Too Few Women Getting Counseling Before BRCA TestLast Updated: October 01, 2015. Only about one-third of women receive genetic counseling before they undergo testing for BRCA mutations, and patients who receive genetic counseling beforehand display better knowledge of the process and possible results, according to a study published online Oct. 1 in JAMA Oncology.
THURSDAY, Oct. 1, 2015 (HealthDay News) -- Only about one-third of women receive genetic counseling before they undergo testing for BRCA mutations, and patients who receive genetic counseling beforehand display better knowledge of the process and possible results, according to a study published online Oct. 1 in JAMA Oncology.
In collaboration with Aetna, researchers surveyed 3,874 women whose doctors ordered BRCA testing between December 2011 and December 2012. Slightly less than half of the women who underwent BRCA testing had a family history of breast or ovarian cancer, while slightly more than half had no personal history of breast or ovarian cancer, according to the researchers.
Of those women, about 37 percent reported receiving genetic counseling from a genetics professional prior to testing, the study authors said. The most common reason reported by women for not receiving this service was the lack of a recommendation from their doctor. The women who did receive genetic counseling by a trained genetics professional displayed greater knowledge of BRCA and expressed greater understanding and satisfaction.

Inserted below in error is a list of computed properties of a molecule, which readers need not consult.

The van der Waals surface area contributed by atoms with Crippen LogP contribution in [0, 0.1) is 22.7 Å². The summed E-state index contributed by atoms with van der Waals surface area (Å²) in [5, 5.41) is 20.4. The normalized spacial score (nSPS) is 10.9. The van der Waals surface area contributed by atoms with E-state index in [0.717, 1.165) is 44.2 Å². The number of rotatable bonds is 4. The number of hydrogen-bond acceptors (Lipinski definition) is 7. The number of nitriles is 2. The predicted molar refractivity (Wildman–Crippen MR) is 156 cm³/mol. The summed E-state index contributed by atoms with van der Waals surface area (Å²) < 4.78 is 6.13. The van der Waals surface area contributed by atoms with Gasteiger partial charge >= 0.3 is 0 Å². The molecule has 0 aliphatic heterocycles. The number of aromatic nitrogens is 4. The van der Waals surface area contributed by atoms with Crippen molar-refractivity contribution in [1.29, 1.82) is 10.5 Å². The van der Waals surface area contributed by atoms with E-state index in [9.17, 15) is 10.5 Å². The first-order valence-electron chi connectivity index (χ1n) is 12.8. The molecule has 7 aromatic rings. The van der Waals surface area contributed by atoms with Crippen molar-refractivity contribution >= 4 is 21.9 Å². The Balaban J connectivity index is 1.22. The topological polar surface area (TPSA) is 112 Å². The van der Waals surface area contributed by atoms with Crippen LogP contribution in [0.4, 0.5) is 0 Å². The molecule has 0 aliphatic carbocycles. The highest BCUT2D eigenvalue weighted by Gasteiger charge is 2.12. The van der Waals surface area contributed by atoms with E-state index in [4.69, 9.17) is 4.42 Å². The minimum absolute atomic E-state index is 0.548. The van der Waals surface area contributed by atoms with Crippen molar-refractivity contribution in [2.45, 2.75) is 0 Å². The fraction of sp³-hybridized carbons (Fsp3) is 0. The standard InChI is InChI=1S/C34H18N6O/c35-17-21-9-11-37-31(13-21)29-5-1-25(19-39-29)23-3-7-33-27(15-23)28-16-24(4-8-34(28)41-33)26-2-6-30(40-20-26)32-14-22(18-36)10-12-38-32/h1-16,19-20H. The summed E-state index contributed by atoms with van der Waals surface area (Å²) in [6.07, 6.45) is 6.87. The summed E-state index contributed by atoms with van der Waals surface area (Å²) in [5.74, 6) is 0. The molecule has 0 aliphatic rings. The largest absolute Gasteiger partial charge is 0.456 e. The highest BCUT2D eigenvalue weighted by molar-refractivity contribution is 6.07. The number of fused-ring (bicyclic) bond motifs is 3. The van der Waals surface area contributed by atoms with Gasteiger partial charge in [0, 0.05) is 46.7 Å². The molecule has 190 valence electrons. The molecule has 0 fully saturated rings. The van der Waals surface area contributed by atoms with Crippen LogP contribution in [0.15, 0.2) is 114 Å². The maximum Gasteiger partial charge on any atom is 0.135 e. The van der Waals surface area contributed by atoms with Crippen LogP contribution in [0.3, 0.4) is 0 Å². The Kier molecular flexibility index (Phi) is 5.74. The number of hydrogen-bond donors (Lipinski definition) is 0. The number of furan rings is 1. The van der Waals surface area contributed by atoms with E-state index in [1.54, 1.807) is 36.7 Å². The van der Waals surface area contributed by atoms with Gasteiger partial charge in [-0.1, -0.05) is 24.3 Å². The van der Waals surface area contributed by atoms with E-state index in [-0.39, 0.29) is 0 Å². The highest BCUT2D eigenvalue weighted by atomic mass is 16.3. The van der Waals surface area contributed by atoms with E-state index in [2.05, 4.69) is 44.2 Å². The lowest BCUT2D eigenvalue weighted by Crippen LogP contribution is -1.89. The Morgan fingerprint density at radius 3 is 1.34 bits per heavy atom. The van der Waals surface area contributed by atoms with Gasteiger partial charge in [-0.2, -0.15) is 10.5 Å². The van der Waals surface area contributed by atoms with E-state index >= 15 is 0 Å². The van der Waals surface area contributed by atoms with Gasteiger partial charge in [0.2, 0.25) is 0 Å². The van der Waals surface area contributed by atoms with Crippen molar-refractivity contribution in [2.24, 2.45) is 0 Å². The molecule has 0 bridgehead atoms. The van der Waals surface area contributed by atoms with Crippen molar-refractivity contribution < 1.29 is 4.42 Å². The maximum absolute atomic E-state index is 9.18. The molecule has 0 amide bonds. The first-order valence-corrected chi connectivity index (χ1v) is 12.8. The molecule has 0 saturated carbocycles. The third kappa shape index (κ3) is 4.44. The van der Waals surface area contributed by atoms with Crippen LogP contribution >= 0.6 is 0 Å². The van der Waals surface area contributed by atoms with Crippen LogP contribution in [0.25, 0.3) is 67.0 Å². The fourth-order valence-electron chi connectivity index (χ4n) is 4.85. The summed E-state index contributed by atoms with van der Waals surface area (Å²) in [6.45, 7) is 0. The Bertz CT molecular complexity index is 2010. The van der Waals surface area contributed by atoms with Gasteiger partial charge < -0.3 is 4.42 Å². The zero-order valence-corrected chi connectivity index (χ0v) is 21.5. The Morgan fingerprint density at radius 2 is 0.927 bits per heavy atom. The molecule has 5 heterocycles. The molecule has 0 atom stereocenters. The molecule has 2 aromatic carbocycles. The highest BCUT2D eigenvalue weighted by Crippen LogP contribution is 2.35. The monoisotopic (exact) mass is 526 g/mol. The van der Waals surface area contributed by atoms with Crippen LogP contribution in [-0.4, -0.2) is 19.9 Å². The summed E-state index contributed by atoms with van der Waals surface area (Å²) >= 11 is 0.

Only one out of every 20 women in this study came back positive for a BRCA mutation, which raises the question of whether the other 19 women received any benefit at all from the counseling they got beforehand, editorial author Steven Narod, M.D., director of the familial breast cancer research unit at the Women's College Research Institute in Toronto, told HealthDay. "The doctors are perfectly capable of ordering the test, providing the preliminary information the patient needs in order to decide whether to have the test, and interpreting a negative test," Narod said. "The genetic counselor should focus on interpreting a positive test."
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